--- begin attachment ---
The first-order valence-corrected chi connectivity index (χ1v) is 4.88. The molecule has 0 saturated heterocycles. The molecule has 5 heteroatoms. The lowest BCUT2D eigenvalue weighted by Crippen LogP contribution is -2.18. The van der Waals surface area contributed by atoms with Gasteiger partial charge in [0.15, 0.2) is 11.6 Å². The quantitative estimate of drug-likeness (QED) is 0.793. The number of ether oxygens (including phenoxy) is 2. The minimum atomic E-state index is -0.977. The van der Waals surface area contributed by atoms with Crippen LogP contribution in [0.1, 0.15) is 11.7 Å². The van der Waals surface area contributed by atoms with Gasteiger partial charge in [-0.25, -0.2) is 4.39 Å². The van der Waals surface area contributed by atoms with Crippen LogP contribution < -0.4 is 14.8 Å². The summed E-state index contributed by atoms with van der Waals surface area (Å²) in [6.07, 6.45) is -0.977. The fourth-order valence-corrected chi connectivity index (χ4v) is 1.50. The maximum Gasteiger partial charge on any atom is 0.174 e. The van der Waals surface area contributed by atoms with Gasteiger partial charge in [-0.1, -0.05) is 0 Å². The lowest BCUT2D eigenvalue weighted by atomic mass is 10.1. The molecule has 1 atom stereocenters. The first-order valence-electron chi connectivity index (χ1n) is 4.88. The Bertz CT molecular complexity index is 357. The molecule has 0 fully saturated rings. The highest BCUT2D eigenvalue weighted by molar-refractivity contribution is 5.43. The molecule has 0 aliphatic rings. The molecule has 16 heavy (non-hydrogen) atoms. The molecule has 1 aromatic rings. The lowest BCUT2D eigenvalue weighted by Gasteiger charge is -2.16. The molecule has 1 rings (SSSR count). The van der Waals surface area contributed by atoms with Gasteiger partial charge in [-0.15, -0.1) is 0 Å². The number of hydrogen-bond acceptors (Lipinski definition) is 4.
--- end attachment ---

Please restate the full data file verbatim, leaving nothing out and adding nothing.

The first-order valence-corrected chi connectivity index (χ1v) is 4.88. The molecule has 0 saturated heterocycles. The molecule has 5 heteroatoms. The lowest BCUT2D eigenvalue weighted by Crippen LogP contribution is -2.18. The van der Waals surface area contributed by atoms with Gasteiger partial charge in [0.15, 0.2) is 11.6 Å². The quantitative estimate of drug-likeness (QED) is 0.793. The number of ether oxygens (including phenoxy) is 2. The minimum atomic E-state index is -0.977. The van der Waals surface area contributed by atoms with Crippen LogP contribution in [0.1, 0.15) is 11.7 Å². The van der Waals surface area contributed by atoms with Gasteiger partial charge in [-0.25, -0.2) is 4.39 Å². The van der Waals surface area contributed by atoms with Crippen LogP contribution < -0.4 is 14.8 Å². The summed E-state index contributed by atoms with van der Waals surface area (Å²) in [6.07, 6.45) is -0.977. The fourth-order valence-corrected chi connectivity index (χ4v) is 1.50. The maximum Gasteiger partial charge on any atom is 0.174 e. The van der Waals surface area contributed by atoms with Gasteiger partial charge in [-0.1, -0.05) is 0 Å². The lowest BCUT2D eigenvalue weighted by atomic mass is 10.1. The molecule has 1 atom stereocenters. The first-order valence-electron chi connectivity index (χ1n) is 4.88. The Bertz CT molecular complexity index is 357. The molecule has 0 fully saturated rings. The highest BCUT2D eigenvalue weighted by molar-refractivity contribution is 5.43. The molecule has 0 aliphatic rings. The molecule has 16 heavy (non-hydrogen) atoms. The molecule has 1 aromatic rings. The lowest BCUT2D eigenvalue weighted by Gasteiger charge is -2.16. The molecule has 1 rings (SSSR count). The van der Waals surface area contributed by atoms with Gasteiger partial charge in [-0.15, -0.1) is 0 Å². The number of hydrogen-bond acceptors (Lipinski definition) is 4.